Ag coalition writes Trump on importance of Asia
February 8, 2017
With Japanese Prime Minister Shinzo Abe coming to visit President Donald Trump, a large coalition of farm and agribusiness groups have written to urge the president to use portions of the proposed Trans Pacific Partnership in his future trade negotiations.
U.S. agriculture was the most outspoken backer of the TPP, but Trump has withdrawn U.S. participation in the agreement.
"We hope your administration will create such opportunities for our sector by deepening U.S. economic engagement in this critical region while responding to the Asia-only regional trade agreements being negotiated by our foreign competitors," the letter said.
"While many in our sector strongly supported the Trans-Pacific Partnership, we hope future agreements build upon the valuable aspects of that agreement to increase our market access in the Asia-Pacific. We welcome an opportunity to work with your administration to ensure that America's farmers, ranchers, processors and food companies do not fall behind our foreign peers in this vitally important economic region."
“We realize that our competitors are doing their best to secure preferential trade agreements in many of these markets, and we are concerned that if we do not act soon, we will fall further behind our competitors in these important markets. It is out of this sense of urgency that we respectfully request a meeting with you to discuss our trade priorities and provide you with our recommendations. ” Leaders of NCBA and NPPC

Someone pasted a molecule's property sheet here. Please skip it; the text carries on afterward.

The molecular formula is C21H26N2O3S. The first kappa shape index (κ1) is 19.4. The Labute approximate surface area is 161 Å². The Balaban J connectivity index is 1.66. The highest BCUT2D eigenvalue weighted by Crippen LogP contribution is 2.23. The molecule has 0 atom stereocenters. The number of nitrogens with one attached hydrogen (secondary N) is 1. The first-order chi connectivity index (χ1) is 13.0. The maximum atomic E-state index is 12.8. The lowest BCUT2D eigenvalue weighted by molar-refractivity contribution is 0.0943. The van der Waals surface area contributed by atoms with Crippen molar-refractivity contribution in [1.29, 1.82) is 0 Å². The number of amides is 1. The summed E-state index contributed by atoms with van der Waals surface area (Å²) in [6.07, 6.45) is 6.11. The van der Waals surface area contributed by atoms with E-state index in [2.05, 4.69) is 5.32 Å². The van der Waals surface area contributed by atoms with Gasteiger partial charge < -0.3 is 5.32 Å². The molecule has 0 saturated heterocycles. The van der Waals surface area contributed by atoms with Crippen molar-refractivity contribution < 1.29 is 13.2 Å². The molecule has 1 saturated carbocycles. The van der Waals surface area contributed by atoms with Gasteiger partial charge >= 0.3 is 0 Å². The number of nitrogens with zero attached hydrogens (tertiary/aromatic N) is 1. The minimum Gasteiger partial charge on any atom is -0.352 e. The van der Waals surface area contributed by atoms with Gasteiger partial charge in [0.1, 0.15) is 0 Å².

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The letter continues, "Economic growth in America's heartland is inextricably linked to the long-established productivity of U.S. food and agriculture — an industry that is a true American success story.
"The food and agricultural industry from farm to fork employs more than 15 million Americans. The U.S. food and beverage industry alone represents 12 percent of all U.S. manufacturing jobs, making it the largest employer in the manufacturing sector. Our industry has improved the nutrition and economic wellbeing of generations of American families and is one of our nation's most efficient and competitive industries."
The coalition, which is called the U.S. Food and Agriculture Dialogue for Trade, is organized by the North American Meat Institute and the U.S. Grains Council. The group also sent reporters a link to a chart on the evolution of U.S. agricultural exports published by the Agriculture Department's Economic Research Service.
Separately, the National Cattlemen's Beef Association and the National Pork Producers Council wrote Trump to urge him to use Abe's visit to "initiate free trade agreement negotiations with nations in the Asia-Pacific region beginning with Japan."
"We realize that our competitors are doing their best to secure preferential trade agreements in many of these markets, and we are concerned that if we do not act soon, we will fall further behind our competitors in these important markets. It is out of this sense of urgency that we respectfully request a meeting with you to discuss our trade priorities and provide you with our recommendations," the leaders of NCBA and NPPC wrote.
The National Farmers Union, which did not sign the letter and opposed the TPP, said that the Commerce Department's announcement that the United States' trade deficit grew to $502 billion in 2016, marking its highest level in four years, created a drag on the United States economy.
National Farmers Union President Roger Johnson said. "NFU urges the Trump administration to reset the nation's trade agenda in a manner that addresses the massive trade deficit, expands the agricultural trade surplus and protects U.S. sovereignty, while maintaining positive relationships with our trading partners." ❖